Editorial Team

In the run up to International Women’s Day, one family from Nigeria discuss their academic and professional ambitions after studying together at Bolton University.


Boluwatife, Toluwani and Abimbola Oyesola have more in common than just their surname. The mother and two daughters are all students at Bolton University Undergraduate & Postgraduate Courses | University of Bolton, having each travelled to the UK separately to pursue her individual goals. Thanks to its student-centric approach and friendly campus, Bolton University has become more than just a place to study: it has become home.

Bolton University celebrates women’s achievements year-round, but on 8th March the Bolton family will be shouting especially loudly for this inspiring trio of international students, who reflect the family values upheld at Bolton and the aspirations for women everywhere.

Paving the Way

Accountancy graduate and PhD student, Boluwatife, was the first member of the Oyesola family to arrive in Bolton from Nigeria eight years ago. As an undergraduate, Boluwatife went on to become president of the Students Union (SU), establishing herself as an inspirational female and a brilliant ambassador for the international student community.

Boluwatife said:

My role as SU president gave me the opportunity to meet like-minded people all over the United Kingdom. Personally, there was a lot of character building, and I was able to develop myself as a person and serve more people. I was able to understand the different needs of various student groups and find ways to bring them together.”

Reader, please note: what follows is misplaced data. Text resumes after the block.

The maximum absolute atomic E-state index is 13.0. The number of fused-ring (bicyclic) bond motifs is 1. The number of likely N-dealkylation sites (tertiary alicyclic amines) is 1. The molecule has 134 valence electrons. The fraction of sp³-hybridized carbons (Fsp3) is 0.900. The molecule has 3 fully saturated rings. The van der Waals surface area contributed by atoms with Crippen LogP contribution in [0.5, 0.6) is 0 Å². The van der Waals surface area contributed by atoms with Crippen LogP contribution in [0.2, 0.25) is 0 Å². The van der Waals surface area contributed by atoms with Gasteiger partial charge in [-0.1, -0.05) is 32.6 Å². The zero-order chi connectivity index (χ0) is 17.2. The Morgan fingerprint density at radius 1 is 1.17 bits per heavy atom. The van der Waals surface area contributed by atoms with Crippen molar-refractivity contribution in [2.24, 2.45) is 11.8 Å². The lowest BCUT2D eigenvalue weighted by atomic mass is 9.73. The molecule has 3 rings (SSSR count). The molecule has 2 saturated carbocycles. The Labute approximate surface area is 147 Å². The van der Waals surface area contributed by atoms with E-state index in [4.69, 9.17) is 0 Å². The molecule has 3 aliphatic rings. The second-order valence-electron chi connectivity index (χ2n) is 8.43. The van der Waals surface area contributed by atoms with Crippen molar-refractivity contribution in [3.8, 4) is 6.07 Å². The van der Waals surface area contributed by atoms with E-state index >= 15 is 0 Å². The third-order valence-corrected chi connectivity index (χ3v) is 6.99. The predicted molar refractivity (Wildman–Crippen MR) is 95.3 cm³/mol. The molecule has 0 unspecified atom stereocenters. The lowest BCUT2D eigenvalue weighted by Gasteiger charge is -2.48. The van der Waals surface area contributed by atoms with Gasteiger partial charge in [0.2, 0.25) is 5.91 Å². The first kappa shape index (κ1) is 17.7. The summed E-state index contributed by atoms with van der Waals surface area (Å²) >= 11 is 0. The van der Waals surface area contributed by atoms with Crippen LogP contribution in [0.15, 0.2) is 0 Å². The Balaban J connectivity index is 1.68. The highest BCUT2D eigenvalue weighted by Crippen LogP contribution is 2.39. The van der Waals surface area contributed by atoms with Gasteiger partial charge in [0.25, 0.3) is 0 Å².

Alongside her Accountancy PhD research, Boluwatife currently works 14 hours a week as International Student Community Coordinator. This role involves the provision of academic and pastoral support to international students, ensuring they are aware of the full extent of support available to them at Bolton.

Having played such an integral part in the University family, Boluwatife’s active involvement in campus life has continued to benefit staff and students, since she decided to continue her PhD at Bolton.

Bolton’s accountancy course ranked second in the UK for teaching quality, two years running, by The Times and The Sunday Times Good University Guide. Courses are designed to help accountancy students gain the relevant knowledge and skills needed to succeed in a wide variety of financial and management roles. 

The accountancy course at the University of Bolton also has Gold partner status with the Association of Chartered Certified Accountants (ACCA), which means students are guaranteed the highest quality teaching support and mentoring throughout the course.